The United States makes up just 5 percent of the world’s population, yet has 25 percent of the world’s prisoners. And it’s costing the nation close to $70 billion a year.
In response to these growing concerns, UNCG and 18 other universities in the United States, along with the Parsons School of Design campus in Paris, France, are participating in “States of Incarceration,” a traveling exhibit, web platform and curricula focusing on mass incarceration.
The exhibit is organized and produced by The New School’s Humanities Action Lab (HAL), a coalition of universities – including UNCG – that works to foster dialogue through public humanities projects.
Graduate students in UNCG’s museum studies program have developed the university’s contribution to the exhibit, which will be on display Nov. 8 through Dec. 15 at the International Civil Rights Center & Museum in downtown Greensboro.
UNCG’s “chapter” examines a moment in the 1920s when prisoners on North Carolina chain gangs flooded state agencies and private advocates with letters documenting extreme physical abuse. Using this unique moment in history, the exhibit considers how historical patterns are recreated in our present-day system.
UNCG is the only participating university in the UNC System. The project is led by history professors Dr. Christopher Graham and Dr. Anne Parsons, who is currently on research leave while she finishes her book on the closure of mental hospitals and the rise of mass incarceration.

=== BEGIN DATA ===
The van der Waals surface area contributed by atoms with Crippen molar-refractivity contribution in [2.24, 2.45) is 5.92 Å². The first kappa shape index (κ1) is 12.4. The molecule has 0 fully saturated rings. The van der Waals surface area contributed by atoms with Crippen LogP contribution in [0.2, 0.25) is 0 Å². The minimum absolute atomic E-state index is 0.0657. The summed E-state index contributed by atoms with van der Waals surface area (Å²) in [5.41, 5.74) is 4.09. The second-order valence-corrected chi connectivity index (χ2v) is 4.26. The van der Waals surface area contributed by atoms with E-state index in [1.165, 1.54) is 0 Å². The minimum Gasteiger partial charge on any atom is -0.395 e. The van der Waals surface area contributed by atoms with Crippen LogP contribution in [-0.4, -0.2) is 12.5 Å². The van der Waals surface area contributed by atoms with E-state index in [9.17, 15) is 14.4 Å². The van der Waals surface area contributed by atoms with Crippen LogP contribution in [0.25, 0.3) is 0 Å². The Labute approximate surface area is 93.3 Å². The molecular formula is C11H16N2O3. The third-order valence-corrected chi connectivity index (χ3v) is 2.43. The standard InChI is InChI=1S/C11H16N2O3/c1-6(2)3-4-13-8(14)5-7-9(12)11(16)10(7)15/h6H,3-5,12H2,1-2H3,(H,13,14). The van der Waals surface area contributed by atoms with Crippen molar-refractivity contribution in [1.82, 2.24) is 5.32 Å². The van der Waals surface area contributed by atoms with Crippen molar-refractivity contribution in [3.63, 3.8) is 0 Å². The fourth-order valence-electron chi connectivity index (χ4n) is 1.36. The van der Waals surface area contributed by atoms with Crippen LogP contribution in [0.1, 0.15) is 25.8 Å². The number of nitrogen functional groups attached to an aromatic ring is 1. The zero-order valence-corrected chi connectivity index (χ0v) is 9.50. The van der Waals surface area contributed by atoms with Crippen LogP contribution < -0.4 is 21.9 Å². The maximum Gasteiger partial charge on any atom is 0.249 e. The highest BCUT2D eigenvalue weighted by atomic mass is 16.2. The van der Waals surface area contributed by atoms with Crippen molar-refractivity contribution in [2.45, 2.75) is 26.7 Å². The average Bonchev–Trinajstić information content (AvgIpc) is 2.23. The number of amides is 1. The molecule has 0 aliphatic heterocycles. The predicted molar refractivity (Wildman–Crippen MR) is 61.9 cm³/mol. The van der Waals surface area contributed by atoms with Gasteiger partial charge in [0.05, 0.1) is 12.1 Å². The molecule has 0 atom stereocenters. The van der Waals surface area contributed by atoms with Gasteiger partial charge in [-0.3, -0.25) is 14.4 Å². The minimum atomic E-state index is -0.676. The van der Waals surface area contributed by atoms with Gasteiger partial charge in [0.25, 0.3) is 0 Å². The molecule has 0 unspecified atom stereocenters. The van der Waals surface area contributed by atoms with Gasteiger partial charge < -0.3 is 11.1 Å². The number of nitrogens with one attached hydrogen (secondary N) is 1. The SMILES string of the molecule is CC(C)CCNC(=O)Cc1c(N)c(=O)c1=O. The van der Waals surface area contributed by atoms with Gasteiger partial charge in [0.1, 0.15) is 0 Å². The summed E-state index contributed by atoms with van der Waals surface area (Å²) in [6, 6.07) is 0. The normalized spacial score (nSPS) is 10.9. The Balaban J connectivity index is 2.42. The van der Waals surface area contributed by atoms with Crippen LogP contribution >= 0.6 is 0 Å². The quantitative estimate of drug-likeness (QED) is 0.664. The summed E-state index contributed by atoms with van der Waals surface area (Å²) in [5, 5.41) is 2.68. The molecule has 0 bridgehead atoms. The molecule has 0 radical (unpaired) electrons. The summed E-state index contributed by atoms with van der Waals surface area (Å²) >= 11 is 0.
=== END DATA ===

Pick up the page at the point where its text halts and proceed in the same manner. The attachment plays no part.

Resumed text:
“Our students are making a strong case for why history and the humanities matter to our contemporary dialogue,” Graham said. “This is a unique opportunity for our students. They’re getting hands-on experience working on a national exhibition, which is really exciting.”
In addition to the exhibit at the museum, UNCG is organizing a variety of public events and programming surrounding the topic of mass incarceration. The university is working with multiple community partners to finalize plans for events this fall.
“We’ll be looking at incarceration from the point of view of the people who are affected by this system, specifically prisoners and their families,” Graham said. “We believe it’s important to understand and appreciate multiple points of view, and this is one that is often not taken into consideration.”
In addition to UNCG, Duke University, University of Texas at Austin, Brown University and University of Miami, among others, have each created their own chapters.
Story by Alyssa Bedrosian, University Relations